Wednesday, December 14, 2005

The conversation continues

Commentary by Dick Dorworth


Dick Dorworth

More than 30 years ago I had a conversation in a bar in Truckee, Calif., that, unlike many conversations of the day and all but a few bar conversations of any time, has stayed in mind. I was having a beer or so with an old high school friend, Ron, who had known hard times and personal tragedy and had become an accomplished, decent and thoughtful man. I liked and admired Ron and respected his opinions, even when we disagreed.

Our conversation that evening revolved around the criticism I had expressed (in conversation) to a mutual and good friend about that friend's recent decision to alter his career path in a direction I thought was wrong for both him and his profession. The specific criticism and my opinion about the right or wrong of my friend's decision are another story. What stayed in mind so indelibly was Ron's reaction to it and his arguments for that reaction. He viewed my criticism as disloyalty to a friend, and he was vehement and disturbed by it. The issues at stake were secondary according to his view in which loyalty trumps content in one's obligations to the world. In his mind criticism of a friend is disloyalty to the friendship. This perspective has ramifications that go far beyond the parameters of personal friendships, and, in my opinion, is rooted in fear of the world, not love for it.

I, obviously, viewed my criticism as a duty of friendship. I thought (and think) that if one sees something going amiss or someone one cares about making a mistake, being careless or mindless, or heading in a wrong direction, one is obliged to engage in conversation and openly discuss the content, truth, consequences and real intentions of the issue. If criticisms and concerns are misplaced it will come out in conversation. That's one of the purposes of conversation, on a personal, local, national and international level. No one has it right all of the time, but everyone has part of it right some of the time.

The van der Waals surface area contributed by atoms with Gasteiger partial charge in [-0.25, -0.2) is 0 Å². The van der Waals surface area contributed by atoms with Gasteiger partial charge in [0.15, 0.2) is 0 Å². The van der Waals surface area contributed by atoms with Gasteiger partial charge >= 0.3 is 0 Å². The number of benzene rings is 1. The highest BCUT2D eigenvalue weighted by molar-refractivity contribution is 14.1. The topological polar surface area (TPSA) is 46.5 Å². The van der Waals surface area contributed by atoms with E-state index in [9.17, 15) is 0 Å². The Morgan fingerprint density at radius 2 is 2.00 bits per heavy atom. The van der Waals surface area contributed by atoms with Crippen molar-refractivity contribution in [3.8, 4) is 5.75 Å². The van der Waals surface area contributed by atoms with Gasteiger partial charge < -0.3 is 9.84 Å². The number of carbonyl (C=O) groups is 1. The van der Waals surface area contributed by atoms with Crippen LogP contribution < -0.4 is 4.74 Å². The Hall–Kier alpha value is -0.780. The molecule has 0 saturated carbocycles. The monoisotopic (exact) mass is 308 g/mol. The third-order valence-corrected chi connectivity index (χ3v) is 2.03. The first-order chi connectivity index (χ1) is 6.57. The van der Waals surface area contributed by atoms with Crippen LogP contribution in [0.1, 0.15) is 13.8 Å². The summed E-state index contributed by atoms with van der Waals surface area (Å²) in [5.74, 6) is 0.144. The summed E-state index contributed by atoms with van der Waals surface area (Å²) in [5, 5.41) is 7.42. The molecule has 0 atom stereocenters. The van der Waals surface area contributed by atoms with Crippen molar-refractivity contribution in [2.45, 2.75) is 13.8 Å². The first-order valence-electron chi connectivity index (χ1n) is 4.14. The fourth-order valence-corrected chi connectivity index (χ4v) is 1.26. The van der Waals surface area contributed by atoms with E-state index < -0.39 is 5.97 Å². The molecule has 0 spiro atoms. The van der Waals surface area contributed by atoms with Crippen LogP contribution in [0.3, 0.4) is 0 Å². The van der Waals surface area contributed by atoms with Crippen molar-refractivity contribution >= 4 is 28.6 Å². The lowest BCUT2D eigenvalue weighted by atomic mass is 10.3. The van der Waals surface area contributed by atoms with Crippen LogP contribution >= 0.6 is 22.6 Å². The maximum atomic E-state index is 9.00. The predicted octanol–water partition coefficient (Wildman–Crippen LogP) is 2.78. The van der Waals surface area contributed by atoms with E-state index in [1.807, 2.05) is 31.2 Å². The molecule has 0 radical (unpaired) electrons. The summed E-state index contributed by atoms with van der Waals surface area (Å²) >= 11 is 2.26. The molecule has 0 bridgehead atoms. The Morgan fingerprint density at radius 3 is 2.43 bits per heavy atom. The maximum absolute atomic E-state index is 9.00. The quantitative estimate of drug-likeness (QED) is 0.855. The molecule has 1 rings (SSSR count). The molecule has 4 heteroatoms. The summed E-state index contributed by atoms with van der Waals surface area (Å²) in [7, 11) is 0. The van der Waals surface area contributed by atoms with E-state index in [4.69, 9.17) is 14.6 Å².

Man is a tribal beast and loyalty to the tribe—be it family (extended or not), friends, profession, political party, religious affiliation, lifestyle, city, county, state, nation or species—is a tool of survival. The larger the tribe to which one perceives one belongs (i.e. a family of two or three, a particular religion, a nation, the species Homo sapiens, all life on earth, etc.), the more complex and refined is one's loyalty. Like any tool, loyalty needs maintenance the way a well made knife needs sharpening before use and protection when not in use. Conversation, including honest criticism, is mind maintenance. Lack of conversation jams the mind into a faith-based ostrich position in rocky soil, severely dulling the tool.

For Ron, loyalty demanded unquestioned (and unquestioning) support, without argument. Even without pointing out the obvious contradiction involved in his criticizing my criticism, I've thought much about and long disagreed with Ron's perspective. It would be derelict and disloyal not to. Our conversation all those years ago stayed in mind because it alerted me to a dangerous dynamic in human affairs, one that seeks foundation and justification in the easy and eternal illusion of certainty. The strength and vitality of the tribe is only as sustainable as the collective thoughts, insights, opinions and experiences of its members, honestly expressed and fearlessly discussed. When loyalty, patriotism, even membership in the tribe requires silence, suppression of criticism and limited conversation or none at all, that tribe will sooner or later come undone. The obsequious bow to power and the trained salute to authority turn decent people into zealots and are the fuel of fascism and the tune of tyranny. Its epigraph was most recently and most famously summed up in the no question, no criticism, and no conversation endgame phrase, "You're either with us or you're against us."

End of conversation.

End of thought.

End of inquiry.

End of openness.

End of learning.

End of the world.

But man is a tribal beast and as such he is a conversationalist. Though it is not always readily apparent, sooner or later man will choose conversation, even critical conversation, over silent conformity. It's man's nature. Democracy's too.

Since Sept. 11, 2001, conversation in America has been stunted and grotesque and not very deep in many areas of inquiry. However, the conversation in the American tribe has been picking up, growing, standing straight, looking good and going deep in recent months, and none too soon.

Bring it on.

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